In a sweeping rebuke, a Los Angeles federal judge has rejected the city school district‘s attempt to retake control over programs for students with disabilities. At stake are services for 83,000 students — about 12 percent of district enrollment — and district funds totaling $1.1 billion.

The district had lost full authority over its special-education division in 1996, as a condition for settling a lawsuit filed on behalf of Chanda Smith and thousands of other disabled students by a consortium of attorneys. The settlement became known as the Chanda Smith Consent Decree, and it established a court-monitored reform process. At the time, it was hailed as a landmark achievement. Now the school district wants out.

For Superintendent Roy Romer, the court challenge was an unabashed gambit consistent with his style of wanting to be the manager in charge. If he’d prevailed, he‘d have obtained control of a billion-dollar program, with the chance to use some of that money for other district priorities. Advocates for the disabled, some of whom are paid by consent-decree funds, were wary of this possibility. They contend that Romer’s administration has undermined special-ed reforms already in place.

The school district filed court papers seeking to end or amend the decree on August 15, and from the start, the arguments on both sides embodied a strange backward quality. The advocates — who include lawyers, parents and volunteers — typically claim that district services are deficient, because the advocates are trying to help students seek better or different placements. This time they found themselves changing tack, by filing declarations portraying progress — more disabled students are learning successfully in regular classrooms; more of them get proper education plans, and in a more timely manner. The students they represent encompass a broad range of disabilities — from mental to physical handicaps, from speech problems to severe autism. Things had been getting better, said advocates, until last March, when the district stopped cooperating.

Conversely, the school district contended in court papers that it did a poor job of educating disabled students — for which LAUSD blamed the consent decree, which it characterized as cumbersome, expensive and ineffective. Officials insisted that meaningful parent input has been routinely ignored, while at another level, parents became an obstacle — by serving on committees that dictated edicts to district staff.

“Parents are a valuable resource,” said district General Counsel Hal Kwalwasser, “but they are not there to tell us how to recruit teachers, how to prepare evacuation plans for our buses, how to draft a funding statement for the state. These parent committees want to do all of that.”

The program guidelines that resulted, he said, were complicated, internally contradictory, and even at odds with state and federal law, which, broadly speaking, mandates that disabled children receive a free and appropriate public education. One result is that principals and teachers have focused on checklists and paperwork at the expense of helping students.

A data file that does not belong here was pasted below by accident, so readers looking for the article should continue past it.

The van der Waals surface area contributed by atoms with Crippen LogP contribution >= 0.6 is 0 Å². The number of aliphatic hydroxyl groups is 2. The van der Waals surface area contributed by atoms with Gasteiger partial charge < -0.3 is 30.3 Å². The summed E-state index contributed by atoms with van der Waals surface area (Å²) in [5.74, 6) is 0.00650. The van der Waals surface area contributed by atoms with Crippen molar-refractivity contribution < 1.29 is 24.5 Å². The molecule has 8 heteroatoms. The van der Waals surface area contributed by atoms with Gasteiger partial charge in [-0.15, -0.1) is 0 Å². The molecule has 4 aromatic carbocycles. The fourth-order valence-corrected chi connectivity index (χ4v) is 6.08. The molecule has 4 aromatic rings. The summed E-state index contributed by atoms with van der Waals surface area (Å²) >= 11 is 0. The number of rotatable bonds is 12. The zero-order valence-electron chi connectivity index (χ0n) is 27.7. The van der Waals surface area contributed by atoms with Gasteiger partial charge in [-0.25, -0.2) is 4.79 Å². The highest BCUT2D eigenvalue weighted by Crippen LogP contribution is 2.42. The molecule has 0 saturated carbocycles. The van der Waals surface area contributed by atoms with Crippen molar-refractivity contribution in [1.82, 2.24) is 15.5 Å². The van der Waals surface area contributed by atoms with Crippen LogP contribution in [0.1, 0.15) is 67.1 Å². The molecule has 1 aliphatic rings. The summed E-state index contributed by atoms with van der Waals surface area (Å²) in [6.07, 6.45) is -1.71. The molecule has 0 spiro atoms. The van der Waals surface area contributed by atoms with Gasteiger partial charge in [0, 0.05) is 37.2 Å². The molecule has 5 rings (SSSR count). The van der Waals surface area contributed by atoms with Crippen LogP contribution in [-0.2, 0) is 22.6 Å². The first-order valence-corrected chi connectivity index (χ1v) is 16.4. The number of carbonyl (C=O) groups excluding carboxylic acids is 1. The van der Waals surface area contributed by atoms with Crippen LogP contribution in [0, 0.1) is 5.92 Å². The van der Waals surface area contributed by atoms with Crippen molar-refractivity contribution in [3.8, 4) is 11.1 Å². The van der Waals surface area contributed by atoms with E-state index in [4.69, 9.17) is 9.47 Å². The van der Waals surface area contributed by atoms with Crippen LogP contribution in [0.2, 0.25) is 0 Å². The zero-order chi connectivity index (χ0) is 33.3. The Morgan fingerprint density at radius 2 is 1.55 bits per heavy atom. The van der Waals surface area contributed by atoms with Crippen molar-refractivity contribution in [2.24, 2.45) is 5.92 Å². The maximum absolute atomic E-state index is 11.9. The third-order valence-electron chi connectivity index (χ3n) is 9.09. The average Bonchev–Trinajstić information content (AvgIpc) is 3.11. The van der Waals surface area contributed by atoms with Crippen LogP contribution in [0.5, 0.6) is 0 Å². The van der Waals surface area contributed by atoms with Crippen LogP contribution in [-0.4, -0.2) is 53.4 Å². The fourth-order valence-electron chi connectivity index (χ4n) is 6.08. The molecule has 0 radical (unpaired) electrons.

“The committees at times mandated solutions regardless of cost, even where other solutions that were less expensive and burdensome would have worked,” added Kwalwasser. “Management by committee is fundamentally dysfunctional. It is not the way anybody in any business school in America would say that you manage a billion-dollar-a-year enterprise.”

This analysis couldn‘t be more wrong-headed, in the view of attorney Mark Rosenbaum of the American Civil Liberties Union, which is a party to the consent decree. “What the experts found five years ago is that parents had not been part of the process. They were not informed of their rights, nor were their views of concern to the district.” The district wants to gut accountability, he added. No longer would parents and advocates help develop procedures, review programs and field complaints. Without that, he said, nothing would stop the district from returning to its bad old ways.

Chanda Smith herself was a district student with a treatable learning disorder that was never adequately treated, despite her mother’s requests for help. As a result, she reached high school with second-grade skills.

“When the district complains about money being spent for psychologists and curricular materials,” added Rosenbaum, “it is pitting special education against general education in a zero-sum equation that is counterproductive. There has certainly been an increase in spending due to the consent decree, but that is ultimately because the district was not treating these kids equally. All this decree is saying is that the district must come into compliance with the law.”

U.S. District Judge Ronald S.W. Lew sided with the advocates. If the district doesn‘t like something, he wrote in this week’s ruling, the decree itself has due process for addressing the issue.

Soon after taking the district helm in July 2000, Romer commented in an address to administrators, “You do a lot of paperwork that I think is nonsense. Now I really mean that. And we‘ve got to change it. A lot of it’s legal, by the law. Some of it‘s a court decree. But we’ve got to fight it. We‘ve got to change it, and we can.”